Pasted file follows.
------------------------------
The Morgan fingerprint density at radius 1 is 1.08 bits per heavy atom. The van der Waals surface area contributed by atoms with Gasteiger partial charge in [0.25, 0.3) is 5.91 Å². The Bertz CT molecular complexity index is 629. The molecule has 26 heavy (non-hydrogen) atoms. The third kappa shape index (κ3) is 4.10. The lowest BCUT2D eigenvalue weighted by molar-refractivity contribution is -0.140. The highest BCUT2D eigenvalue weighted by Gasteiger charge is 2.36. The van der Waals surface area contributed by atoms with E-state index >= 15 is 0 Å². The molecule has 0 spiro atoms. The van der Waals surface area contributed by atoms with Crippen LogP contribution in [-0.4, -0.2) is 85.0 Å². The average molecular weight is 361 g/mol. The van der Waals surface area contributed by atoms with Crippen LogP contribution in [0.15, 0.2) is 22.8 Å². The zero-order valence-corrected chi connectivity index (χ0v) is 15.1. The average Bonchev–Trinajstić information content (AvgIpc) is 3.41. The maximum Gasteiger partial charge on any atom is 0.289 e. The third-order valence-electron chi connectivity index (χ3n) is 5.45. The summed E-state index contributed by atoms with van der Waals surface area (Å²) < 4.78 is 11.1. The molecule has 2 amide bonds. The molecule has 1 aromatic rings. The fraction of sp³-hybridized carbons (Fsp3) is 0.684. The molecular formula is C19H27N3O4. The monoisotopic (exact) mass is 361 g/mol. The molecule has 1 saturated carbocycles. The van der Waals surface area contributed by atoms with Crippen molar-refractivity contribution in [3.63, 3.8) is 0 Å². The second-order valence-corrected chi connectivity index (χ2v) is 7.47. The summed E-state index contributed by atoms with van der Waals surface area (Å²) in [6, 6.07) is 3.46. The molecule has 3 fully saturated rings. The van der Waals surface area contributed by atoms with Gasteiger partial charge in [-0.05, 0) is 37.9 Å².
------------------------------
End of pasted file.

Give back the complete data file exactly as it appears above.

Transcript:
The Morgan fingerprint density at radius 1 is 1.08 bits per heavy atom. The van der Waals surface area contributed by atoms with Gasteiger partial charge in [0.25, 0.3) is 5.91 Å². The Bertz CT molecular complexity index is 629. The molecule has 26 heavy (non-hydrogen) atoms. The third kappa shape index (κ3) is 4.10. The lowest BCUT2D eigenvalue weighted by molar-refractivity contribution is -0.140. The highest BCUT2D eigenvalue weighted by Gasteiger charge is 2.36. The van der Waals surface area contributed by atoms with E-state index >= 15 is 0 Å². The molecule has 0 spiro atoms. The van der Waals surface area contributed by atoms with Crippen LogP contribution in [-0.4, -0.2) is 85.0 Å². The average molecular weight is 361 g/mol. The van der Waals surface area contributed by atoms with Crippen LogP contribution in [0.15, 0.2) is 22.8 Å². The zero-order valence-corrected chi connectivity index (χ0v) is 15.1. The average Bonchev–Trinajstić information content (AvgIpc) is 3.41. The maximum Gasteiger partial charge on any atom is 0.289 e. The third-order valence-electron chi connectivity index (χ3n) is 5.45. The summed E-state index contributed by atoms with van der Waals surface area (Å²) < 4.78 is 11.1. The molecule has 2 amide bonds. The molecule has 1 aromatic rings. The fraction of sp³-hybridized carbons (Fsp3) is 0.684. The molecular formula is C19H27N3O4. The monoisotopic (exact) mass is 361 g/mol. The molecule has 1 saturated carbocycles. The van der Waals surface area contributed by atoms with Crippen molar-refractivity contribution in [3.63, 3.8) is 0 Å². The second-order valence-corrected chi connectivity index (χ2v) is 7.47. The summed E-state index contributed by atoms with van der Waals surface area (Å²) in [6, 6.07) is 3.46. The molecule has 3 fully saturated rings. The van der Waals surface area contributed by atoms with Gasteiger partial charge in [-0.05, 0) is 37.9 Å².